Taking their name from an Alice In Chains song, Godsmack have always struggled to shake off comparisons to the Seattle band. That’s because Alice In Chains were more than an influence to the Massachusetts four-peice, they were the blueprint for which the band could build upon. The dark, almost tribal style of Alice In Chains was transformed and elevated by Godsmack, and vocalist, Sully Erna, takes his whine directly from the Staley-Cantrell partnership and combines it with the fierce howl of James Hetfield.
However, since 2006’s IV, Godsmack have been drifting away from this sound and towards a hard rock style that mirrors the Load/Reload era of Metallica. Their new style keeps grunge distractions to a minimum and focuses on producing three-and-a-half minute tracks steered by crunching riffs and wah-soaked pentatonic leads.
This trend continues with their aptly named sixth studio album, 1000hp. Opener, and title track, 1000hp, lays down the path for the record to follow, with loud riffs, radio-orientated chorus melodies and the percussive crunch of metal. FML bulldozes past the acoustic intro and makes clever use of a call and answer vocal technique in the verses (diminished only by the 46 year old vocalist cringe-inducing cry of “F*** My Life”), whilst Locked and Loaded reminds of the arena-sized, metal thrashing of their third album Faceless, by combining screaming leads with drop-tuned chaos. What Next?, Nothing Comes Easy and I Don’t Belong carry on in this vein, with each member pumping an endless amount of energy into their respective instruments.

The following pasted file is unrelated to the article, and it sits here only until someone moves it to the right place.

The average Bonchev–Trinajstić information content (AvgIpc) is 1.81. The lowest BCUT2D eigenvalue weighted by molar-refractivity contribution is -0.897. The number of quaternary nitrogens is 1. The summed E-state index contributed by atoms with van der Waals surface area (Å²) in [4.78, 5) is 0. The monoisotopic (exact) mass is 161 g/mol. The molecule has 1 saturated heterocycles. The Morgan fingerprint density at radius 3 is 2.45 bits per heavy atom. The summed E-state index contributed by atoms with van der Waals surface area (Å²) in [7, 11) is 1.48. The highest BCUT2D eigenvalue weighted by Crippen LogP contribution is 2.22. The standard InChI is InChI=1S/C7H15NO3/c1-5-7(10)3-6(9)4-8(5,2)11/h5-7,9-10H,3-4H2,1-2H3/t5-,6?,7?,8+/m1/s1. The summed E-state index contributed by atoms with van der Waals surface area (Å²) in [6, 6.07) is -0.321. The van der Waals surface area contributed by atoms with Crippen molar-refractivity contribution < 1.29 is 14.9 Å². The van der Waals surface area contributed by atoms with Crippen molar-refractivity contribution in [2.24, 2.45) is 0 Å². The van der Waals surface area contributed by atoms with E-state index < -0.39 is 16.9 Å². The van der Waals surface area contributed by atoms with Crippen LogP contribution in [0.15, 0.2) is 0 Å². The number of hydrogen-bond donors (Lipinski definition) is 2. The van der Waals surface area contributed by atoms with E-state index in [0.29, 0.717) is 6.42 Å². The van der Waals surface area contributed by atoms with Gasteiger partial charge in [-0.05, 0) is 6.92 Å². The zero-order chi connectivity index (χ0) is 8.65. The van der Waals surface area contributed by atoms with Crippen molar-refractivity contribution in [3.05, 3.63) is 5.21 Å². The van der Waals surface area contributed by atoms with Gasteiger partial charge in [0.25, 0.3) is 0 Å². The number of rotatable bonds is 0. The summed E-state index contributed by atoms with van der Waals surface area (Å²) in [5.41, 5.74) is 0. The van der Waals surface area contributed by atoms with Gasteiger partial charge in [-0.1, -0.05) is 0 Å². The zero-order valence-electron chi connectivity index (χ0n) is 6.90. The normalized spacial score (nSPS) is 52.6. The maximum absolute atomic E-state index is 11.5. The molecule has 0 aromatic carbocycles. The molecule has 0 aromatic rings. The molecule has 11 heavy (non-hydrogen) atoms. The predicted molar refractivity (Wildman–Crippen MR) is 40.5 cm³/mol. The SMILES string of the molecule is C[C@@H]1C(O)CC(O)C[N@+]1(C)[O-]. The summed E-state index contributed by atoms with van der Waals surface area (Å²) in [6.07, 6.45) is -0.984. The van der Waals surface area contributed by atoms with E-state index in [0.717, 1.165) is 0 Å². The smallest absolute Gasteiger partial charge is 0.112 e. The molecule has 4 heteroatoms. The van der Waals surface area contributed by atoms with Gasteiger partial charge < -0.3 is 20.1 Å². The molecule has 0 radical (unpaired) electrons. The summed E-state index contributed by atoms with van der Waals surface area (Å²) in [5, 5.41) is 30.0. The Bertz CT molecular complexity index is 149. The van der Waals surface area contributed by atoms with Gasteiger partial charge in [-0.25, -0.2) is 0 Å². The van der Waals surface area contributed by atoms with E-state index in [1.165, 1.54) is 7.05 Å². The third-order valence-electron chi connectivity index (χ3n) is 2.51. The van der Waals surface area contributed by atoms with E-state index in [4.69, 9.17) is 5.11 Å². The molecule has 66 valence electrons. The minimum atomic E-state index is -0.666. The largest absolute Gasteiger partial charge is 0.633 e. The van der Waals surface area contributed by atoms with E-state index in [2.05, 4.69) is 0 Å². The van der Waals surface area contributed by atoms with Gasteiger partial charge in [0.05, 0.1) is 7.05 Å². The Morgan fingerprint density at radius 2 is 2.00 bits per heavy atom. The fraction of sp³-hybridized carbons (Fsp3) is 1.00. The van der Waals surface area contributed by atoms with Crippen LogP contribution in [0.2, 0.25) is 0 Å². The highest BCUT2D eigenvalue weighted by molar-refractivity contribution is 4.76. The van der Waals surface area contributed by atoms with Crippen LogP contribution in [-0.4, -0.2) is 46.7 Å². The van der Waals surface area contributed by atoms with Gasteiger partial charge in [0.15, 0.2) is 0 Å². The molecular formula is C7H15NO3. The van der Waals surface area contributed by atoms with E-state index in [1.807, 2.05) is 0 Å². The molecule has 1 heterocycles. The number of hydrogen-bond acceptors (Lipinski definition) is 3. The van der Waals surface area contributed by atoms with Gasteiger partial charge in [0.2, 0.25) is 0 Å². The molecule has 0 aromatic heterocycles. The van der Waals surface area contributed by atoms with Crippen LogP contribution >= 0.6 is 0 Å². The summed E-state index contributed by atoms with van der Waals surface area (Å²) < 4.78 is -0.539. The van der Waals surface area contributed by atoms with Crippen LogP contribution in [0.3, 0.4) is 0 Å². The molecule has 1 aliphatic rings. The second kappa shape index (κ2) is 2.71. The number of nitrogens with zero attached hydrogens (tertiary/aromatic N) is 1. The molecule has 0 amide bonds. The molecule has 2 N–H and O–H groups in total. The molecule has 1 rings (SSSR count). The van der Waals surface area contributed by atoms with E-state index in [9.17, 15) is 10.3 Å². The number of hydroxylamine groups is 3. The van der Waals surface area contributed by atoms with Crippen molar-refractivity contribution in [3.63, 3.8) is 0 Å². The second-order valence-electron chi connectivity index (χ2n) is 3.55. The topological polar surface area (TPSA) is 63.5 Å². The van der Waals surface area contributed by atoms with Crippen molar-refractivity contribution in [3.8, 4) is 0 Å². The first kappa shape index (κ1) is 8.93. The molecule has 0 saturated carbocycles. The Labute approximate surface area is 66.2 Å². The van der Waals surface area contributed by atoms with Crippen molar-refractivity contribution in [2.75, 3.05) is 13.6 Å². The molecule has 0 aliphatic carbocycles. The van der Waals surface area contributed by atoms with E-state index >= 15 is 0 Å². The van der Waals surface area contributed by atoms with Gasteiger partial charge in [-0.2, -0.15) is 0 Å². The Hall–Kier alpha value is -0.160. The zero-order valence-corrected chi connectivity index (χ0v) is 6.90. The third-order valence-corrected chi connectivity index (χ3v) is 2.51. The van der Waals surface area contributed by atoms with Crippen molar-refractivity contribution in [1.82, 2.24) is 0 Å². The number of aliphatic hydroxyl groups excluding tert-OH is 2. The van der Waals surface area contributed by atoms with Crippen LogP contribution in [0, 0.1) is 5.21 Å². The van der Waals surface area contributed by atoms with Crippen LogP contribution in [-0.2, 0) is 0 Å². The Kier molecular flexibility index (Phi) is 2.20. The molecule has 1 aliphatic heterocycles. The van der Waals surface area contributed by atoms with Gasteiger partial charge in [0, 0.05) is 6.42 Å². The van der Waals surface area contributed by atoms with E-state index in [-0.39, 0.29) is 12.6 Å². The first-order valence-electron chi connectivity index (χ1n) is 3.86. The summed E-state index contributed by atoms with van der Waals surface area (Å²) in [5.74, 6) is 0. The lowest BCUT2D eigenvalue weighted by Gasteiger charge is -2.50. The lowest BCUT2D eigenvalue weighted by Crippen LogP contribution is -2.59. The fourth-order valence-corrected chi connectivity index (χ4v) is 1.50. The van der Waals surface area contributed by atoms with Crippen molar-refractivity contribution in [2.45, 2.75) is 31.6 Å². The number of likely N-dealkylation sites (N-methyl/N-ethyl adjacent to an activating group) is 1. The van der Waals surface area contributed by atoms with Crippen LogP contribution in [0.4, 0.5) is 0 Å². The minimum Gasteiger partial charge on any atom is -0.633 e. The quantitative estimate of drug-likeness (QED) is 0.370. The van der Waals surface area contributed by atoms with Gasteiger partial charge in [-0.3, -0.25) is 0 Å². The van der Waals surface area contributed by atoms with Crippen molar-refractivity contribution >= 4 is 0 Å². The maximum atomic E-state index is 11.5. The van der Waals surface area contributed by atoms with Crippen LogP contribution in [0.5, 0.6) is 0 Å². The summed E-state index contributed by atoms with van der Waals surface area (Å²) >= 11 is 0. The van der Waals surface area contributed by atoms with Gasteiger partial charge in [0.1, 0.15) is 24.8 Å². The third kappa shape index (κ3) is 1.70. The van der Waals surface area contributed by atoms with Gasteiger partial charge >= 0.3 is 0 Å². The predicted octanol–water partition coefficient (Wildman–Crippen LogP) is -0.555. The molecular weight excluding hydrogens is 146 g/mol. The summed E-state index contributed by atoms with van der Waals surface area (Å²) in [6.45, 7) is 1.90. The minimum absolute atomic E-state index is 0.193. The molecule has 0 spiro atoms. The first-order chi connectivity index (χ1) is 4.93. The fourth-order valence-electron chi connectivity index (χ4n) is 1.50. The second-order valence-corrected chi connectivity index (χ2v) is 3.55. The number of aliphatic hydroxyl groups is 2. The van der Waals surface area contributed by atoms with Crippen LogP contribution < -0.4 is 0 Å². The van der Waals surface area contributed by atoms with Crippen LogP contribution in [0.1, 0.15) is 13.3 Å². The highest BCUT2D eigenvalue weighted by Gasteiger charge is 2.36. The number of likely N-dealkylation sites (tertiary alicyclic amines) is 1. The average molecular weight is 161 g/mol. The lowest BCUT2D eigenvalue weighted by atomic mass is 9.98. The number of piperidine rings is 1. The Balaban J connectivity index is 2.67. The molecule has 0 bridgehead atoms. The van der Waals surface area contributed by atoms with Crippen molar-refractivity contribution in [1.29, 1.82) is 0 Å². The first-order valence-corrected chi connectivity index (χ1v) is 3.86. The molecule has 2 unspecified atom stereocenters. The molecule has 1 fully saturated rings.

Occasionally 1000hp meanders away from this formula. Livin’ In The Gray has a hypnotic charm which channels their tribal nature (and also features a Bon Jovi Livin’ On A Prayer-style talk box section); a style that is repeated on the lengthy and spectacular Generation Day, which allows Robbie Merrill’s rumbling bass to power over the top of palm-muted riffing. Album closer, Turning To Stone, also favours their tribal roots and reminds of Godsmack favourites Voodoo and Serenity, sharing the same reverberating guitars (that sound almost like Tool’s Schism), alternative percussion and bass twang. However, it is perhaps the most simple track on the album that sees the band pushing their limits. Something Different is just that; a basic fifth chord rock song that somehow subdues the listen with trance-like monotony and beautiful strings.
1000hp isn’t the most diverse album ever made, but it is a record that shows a band having fun writing in a style that they know and love. The result is a record whose immediate tracks scream for the volume to be turned up, whilst the deeper cuts simmer beneath and reward on repeat listens. Godsmack will not widen their fan base with this sixth attempt, but will solidify their status as alternative metal titans, and quite frankly that’s all they’ve ever wanted.
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